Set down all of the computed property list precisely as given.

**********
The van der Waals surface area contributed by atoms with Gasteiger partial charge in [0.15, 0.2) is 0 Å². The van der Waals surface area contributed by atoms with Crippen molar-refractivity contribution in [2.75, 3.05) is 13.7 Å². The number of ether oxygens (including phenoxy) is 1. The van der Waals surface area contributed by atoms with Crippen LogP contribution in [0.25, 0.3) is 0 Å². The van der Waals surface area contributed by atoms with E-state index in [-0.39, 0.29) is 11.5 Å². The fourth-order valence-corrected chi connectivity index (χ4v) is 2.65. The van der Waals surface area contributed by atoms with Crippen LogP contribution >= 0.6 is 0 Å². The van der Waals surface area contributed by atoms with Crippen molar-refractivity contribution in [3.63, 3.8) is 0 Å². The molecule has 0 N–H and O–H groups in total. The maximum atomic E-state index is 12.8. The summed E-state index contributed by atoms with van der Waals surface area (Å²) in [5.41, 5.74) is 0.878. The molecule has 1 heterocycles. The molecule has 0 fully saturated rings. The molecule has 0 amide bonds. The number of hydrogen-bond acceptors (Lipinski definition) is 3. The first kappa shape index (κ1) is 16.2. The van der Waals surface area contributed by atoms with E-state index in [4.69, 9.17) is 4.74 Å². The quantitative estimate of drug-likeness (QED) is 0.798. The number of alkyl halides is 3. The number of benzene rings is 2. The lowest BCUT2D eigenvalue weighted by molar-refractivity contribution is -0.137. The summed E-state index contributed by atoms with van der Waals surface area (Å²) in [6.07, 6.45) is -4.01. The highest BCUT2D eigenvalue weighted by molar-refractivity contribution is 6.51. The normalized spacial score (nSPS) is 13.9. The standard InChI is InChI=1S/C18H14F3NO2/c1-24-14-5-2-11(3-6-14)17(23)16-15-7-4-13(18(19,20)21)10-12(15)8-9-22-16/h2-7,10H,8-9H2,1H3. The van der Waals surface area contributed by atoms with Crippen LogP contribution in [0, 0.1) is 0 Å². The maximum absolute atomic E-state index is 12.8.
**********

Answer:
The van der Waals surface area contributed by atoms with Gasteiger partial charge in [0.15, 0.2) is 0 Å². The van der Waals surface area contributed by atoms with Crippen molar-refractivity contribution in [2.75, 3.05) is 13.7 Å². The number of ether oxygens (including phenoxy) is 1. The van der Waals surface area contributed by atoms with Crippen LogP contribution in [0.25, 0.3) is 0 Å². The van der Waals surface area contributed by atoms with E-state index in [-0.39, 0.29) is 11.5 Å². The fourth-order valence-corrected chi connectivity index (χ4v) is 2.65. The van der Waals surface area contributed by atoms with Crippen LogP contribution >= 0.6 is 0 Å². The van der Waals surface area contributed by atoms with Crippen molar-refractivity contribution in [3.63, 3.8) is 0 Å². The molecule has 0 N–H and O–H groups in total. The maximum atomic E-state index is 12.8. The summed E-state index contributed by atoms with van der Waals surface area (Å²) in [5.41, 5.74) is 0.878. The molecule has 1 heterocycles. The molecule has 0 fully saturated rings. The molecule has 0 amide bonds. The number of hydrogen-bond acceptors (Lipinski definition) is 3. The first kappa shape index (κ1) is 16.2. The van der Waals surface area contributed by atoms with E-state index in [4.69, 9.17) is 4.74 Å². The quantitative estimate of drug-likeness (QED) is 0.798. The number of alkyl halides is 3. The number of benzene rings is 2. The lowest BCUT2D eigenvalue weighted by molar-refractivity contribution is -0.137. The summed E-state index contributed by atoms with van der Waals surface area (Å²) in [6.07, 6.45) is -4.01. The highest BCUT2D eigenvalue weighted by molar-refractivity contribution is 6.51. The normalized spacial score (nSPS) is 13.9. The standard InChI is InChI=1S/C18H14F3NO2/c1-24-14-5-2-11(3-6-14)17(23)16-15-7-4-13(18(19,20)21)10-12(15)8-9-22-16/h2-7,10H,8-9H2,1H3. The van der Waals surface area contributed by atoms with Crippen LogP contribution in [0, 0.1) is 0 Å². The maximum absolute atomic E-state index is 12.8.